Brazil has reduced destruction of its Amazon rainforest to the lowest rate since satellite observations began in 1988, President Luiz Inacio Lula da Silva announced today in Brasilia. The achievement helps protect the global climate as deforestation causes greenhouse gases to increase in the atmosphere.
Brazil's National Institute for Space Research, INPE, said in its annual report that deforestation reached a record low of 2,490 square miles (6,450 square kilometers) between August 2009 and July 2010.
Last year, Brazil slowed the rate of Amazon deforestation by 45.7 percent from August 2008 to July 2009.
In 2009, Brazil passed into law a commitment to cut its projected greenhouse gas emissions between 36.1 and 38.9 percent by 2020.
Deforestation reduction is a critical part of Brazil's strategy to reduce national emissions; official calculations estimate that meeting deforestation reduction targets could reduce Brazil's greenhouse gas emissions by up to 24.7 percent.
In October 2010, President Lula announced that Brazil's 80 percent Amazon deforestation reduction target would be met by 2016, four years earlier than promised.
Satellite images analyzed by INPE's near-real time deforestation detection system have enabled the Brazilian Institute of Environment and Renewable Natural Resources, with support from the Federal Police, to set up precise and effective enforcement operations to halt illegal deforestation as it happens.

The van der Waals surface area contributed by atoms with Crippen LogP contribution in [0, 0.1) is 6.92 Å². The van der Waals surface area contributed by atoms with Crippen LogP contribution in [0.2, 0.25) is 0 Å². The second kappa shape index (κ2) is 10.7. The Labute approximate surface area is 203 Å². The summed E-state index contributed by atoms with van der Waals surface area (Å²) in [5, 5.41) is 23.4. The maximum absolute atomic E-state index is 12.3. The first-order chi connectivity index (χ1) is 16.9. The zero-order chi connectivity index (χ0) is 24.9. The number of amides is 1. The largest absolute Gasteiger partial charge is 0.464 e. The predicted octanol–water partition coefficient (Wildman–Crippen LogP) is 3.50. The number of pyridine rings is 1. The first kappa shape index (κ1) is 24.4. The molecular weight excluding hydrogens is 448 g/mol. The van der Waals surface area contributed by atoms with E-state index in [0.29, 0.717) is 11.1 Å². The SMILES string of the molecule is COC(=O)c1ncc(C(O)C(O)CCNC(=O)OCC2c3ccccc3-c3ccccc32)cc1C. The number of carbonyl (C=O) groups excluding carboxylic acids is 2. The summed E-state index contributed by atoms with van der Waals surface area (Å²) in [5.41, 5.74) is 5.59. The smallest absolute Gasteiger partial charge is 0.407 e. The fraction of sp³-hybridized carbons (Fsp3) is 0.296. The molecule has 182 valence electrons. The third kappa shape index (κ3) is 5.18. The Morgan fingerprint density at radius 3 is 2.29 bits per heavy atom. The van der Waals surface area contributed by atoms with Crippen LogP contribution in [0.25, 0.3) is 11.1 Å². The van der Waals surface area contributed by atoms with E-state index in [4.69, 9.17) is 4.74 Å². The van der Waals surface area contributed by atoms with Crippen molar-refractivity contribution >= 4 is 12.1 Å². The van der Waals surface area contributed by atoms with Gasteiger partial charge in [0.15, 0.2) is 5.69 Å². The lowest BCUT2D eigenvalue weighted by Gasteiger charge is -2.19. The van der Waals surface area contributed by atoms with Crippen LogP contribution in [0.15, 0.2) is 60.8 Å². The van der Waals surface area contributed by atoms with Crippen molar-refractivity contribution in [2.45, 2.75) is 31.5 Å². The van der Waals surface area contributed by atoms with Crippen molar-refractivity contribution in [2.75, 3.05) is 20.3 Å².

During today's event in Brasilia, President Lula signed a decree establishing the Amazon Ecological-Economic Macrozoning initiative, a set of strategies to guide and stimulate sustainable development in the Amazon region.
The document divides the Legal Amazon region into 10 zones and specifies the nature of economic activity that can be carried out in each of them, in accordance with sustainability criteria.
Deforestation will be avoided by halting the expansion of agriculture and cattle ranching into areas of native vegetation, and fostering the use and recovery of degraded lands for agribusiness.
The decree establishes that the National Monetary Committee shall define new rules restricting finance for rural and agro-industrial activities in the Amazon, according to the criteria included in the Macrozoning initiative. Fiscal and economic incentives will encourage the expansion of sustainable activities in the region.
Within hours, the Bank of Brazil announced that it will veto agricultural credit for soy farmers who want to plant in newly cleared areas of the forest.